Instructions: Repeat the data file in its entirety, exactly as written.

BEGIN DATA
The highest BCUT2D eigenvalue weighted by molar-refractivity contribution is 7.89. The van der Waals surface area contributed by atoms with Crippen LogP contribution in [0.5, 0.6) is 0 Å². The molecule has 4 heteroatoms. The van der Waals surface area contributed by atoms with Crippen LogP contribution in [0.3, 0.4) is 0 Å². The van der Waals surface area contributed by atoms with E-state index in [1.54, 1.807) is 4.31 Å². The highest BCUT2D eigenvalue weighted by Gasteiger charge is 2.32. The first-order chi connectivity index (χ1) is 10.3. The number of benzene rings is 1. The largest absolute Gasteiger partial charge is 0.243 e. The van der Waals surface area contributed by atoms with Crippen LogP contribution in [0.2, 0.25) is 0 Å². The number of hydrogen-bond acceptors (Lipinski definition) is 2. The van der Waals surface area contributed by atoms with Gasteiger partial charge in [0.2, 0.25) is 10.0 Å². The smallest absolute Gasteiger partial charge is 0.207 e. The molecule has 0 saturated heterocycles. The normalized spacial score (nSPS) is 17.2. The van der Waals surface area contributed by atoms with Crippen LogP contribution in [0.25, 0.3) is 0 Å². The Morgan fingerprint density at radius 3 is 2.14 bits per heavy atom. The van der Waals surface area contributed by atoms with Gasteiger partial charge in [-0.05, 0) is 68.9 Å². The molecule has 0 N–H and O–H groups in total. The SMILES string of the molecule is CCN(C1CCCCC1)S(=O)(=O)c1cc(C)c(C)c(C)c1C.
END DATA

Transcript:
The highest BCUT2D eigenvalue weighted by molar-refractivity contribution is 7.89. The van der Waals surface area contributed by atoms with Crippen LogP contribution in [0.5, 0.6) is 0 Å². The molecule has 4 heteroatoms. The van der Waals surface area contributed by atoms with Crippen LogP contribution in [0.3, 0.4) is 0 Å². The van der Waals surface area contributed by atoms with E-state index in [1.54, 1.807) is 4.31 Å². The highest BCUT2D eigenvalue weighted by Gasteiger charge is 2.32. The first-order chi connectivity index (χ1) is 10.3. The number of benzene rings is 1. The largest absolute Gasteiger partial charge is 0.243 e. The van der Waals surface area contributed by atoms with Crippen LogP contribution in [0.2, 0.25) is 0 Å². The number of hydrogen-bond acceptors (Lipinski definition) is 2. The van der Waals surface area contributed by atoms with Gasteiger partial charge in [0.2, 0.25) is 10.0 Å². The smallest absolute Gasteiger partial charge is 0.207 e. The molecule has 0 saturated heterocycles. The normalized spacial score (nSPS) is 17.2. The van der Waals surface area contributed by atoms with Crippen LogP contribution in [0.25, 0.3) is 0 Å². The Morgan fingerprint density at radius 3 is 2.14 bits per heavy atom. The van der Waals surface area contributed by atoms with Gasteiger partial charge in [-0.05, 0) is 68.9 Å². The molecule has 0 N–H and O–H groups in total. The SMILES string of the molecule is CCN(C1CCCCC1)S(=O)(=O)c1cc(C)c(C)c(C)c1C.